When we are tempted by the desire to appear and to be taken into account for our altruistic gestures, when we are too interested in other’s look and — allow me the word — when we are like “peacocks,” let us think of this woman. It will do us good: it will help us to strip ourselves of the superfluous to go to what really counts, and to remain humble.
May the Virgin Mary, a poor woman who gave herself completely to God, support us in our resolution to give to the Lord and to brethren not something of ours, but ourselves, in a humble and generous offer.
[Original text: Italian]  [ZENIT’s translation by Virginia M. Forrester]
  © Libreria Editrice Vatican
After the Angelus
 The Beatification of Father Theodore Illera del Olmo and fifteen companion martyrs took place yesterday at Barcelona. They were thirteen consecrated persons and three lay faithful. Nine Religious and laymen belonged to the Congregation of Saint Peter in Chains; three were Capuchin religious women of the Mother of the Divine Shepherd and one was a Franciscan of the Sacred Heart. All these new Blesseds were killed for their faith in different places and dates during the war and religious persecution of the last century in Spain. We praise the Lord for these courageous witnesses of His and we applaud them!
Observed today is the centenary of the end of World War I, which my Predecessor Benedict XV described as “useless slaughter.” Therefore at 1:30 pm today Italian time, bells will ring throughout the world, including those of St. Peter’s Basilica. The historical page of the first world conflict is a severe warning to all to reject the culture of war, and to seek every legitimate means to put an end of conflicts, which still bloody several areas of the world.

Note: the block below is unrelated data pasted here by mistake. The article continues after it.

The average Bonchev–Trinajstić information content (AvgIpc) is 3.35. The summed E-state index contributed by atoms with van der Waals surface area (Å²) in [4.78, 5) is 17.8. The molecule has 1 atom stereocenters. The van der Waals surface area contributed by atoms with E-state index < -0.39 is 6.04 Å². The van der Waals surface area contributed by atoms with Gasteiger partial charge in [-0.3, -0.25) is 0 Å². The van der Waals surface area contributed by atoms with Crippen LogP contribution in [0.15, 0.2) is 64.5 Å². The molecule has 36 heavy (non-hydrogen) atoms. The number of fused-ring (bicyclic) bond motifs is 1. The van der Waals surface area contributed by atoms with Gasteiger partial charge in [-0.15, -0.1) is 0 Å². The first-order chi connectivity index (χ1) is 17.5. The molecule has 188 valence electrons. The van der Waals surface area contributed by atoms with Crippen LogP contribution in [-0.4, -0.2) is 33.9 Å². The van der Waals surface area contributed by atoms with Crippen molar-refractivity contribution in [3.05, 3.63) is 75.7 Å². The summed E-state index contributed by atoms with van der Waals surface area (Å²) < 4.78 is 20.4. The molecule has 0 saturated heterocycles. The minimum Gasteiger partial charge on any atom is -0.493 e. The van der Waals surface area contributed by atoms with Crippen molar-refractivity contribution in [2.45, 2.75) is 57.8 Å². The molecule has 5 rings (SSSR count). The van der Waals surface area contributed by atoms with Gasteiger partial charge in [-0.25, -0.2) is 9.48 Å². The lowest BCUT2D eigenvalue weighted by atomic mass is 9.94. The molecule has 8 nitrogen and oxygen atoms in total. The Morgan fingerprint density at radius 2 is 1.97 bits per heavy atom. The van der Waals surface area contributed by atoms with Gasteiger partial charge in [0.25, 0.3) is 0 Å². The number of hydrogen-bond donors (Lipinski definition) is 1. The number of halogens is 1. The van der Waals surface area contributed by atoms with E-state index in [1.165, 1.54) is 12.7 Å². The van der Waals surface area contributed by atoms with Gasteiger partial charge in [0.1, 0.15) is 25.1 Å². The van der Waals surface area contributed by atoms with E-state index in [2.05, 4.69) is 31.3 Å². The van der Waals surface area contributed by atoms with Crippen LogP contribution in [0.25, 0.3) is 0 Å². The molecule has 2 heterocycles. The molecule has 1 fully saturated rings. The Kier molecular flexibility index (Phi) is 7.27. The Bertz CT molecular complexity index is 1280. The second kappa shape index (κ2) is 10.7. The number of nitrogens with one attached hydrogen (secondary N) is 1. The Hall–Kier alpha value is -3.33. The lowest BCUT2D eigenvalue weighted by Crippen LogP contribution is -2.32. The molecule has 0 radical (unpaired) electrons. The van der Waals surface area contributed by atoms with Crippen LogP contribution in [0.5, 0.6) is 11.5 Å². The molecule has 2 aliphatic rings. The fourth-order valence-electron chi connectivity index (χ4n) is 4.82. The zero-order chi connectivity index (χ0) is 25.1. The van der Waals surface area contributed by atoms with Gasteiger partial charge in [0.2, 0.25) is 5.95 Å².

It seems that we don’t learn. While we pray for the victims of that enormous tragedy, we say forcefully: let us invest in peace, not in war. And we take, as emblematic sign that of Saint Martin of Tours, whom we remember today: he cut his cloak in half to share it with a poor man. May this gesture of human solidarity point out to all the way to make peace.
Next Sunday the Second World Day of the Poor will be celebrated with many initiatives of evangelization, of prayer and of sharing. Also here, in St. Peter’s Square, a health post has been set up, which will offer care for a week to all those who are in difficulty. I hope that this Day will foster increasing attention to the needs of the least, the marginalized and the hungry.
I thank all of you who have come from Rome, from Italy and from many parts of the world.
I greet the faithful of Mengibar (Spain), those of Barcelona, the group of the Immaculate Heart of Mary from Brazil and that of the Worldwide Union of Catholic Teachers. I greet the ACLI Tourist Center of Trento, the faithful of San Benedetto Po and the Confirmation candidates of Chiuppano. I also greet the many Poles I see here. There are so many!
I wish you all a happy Sunday. And, please, don’t forget to pray for me. Enjoy your lunch and goodbye!
[Original text: Italian]  [ZENIT’s translation by Virginia M. Forrester]
  © Libreria Editrice Vatican

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Virginia Forrester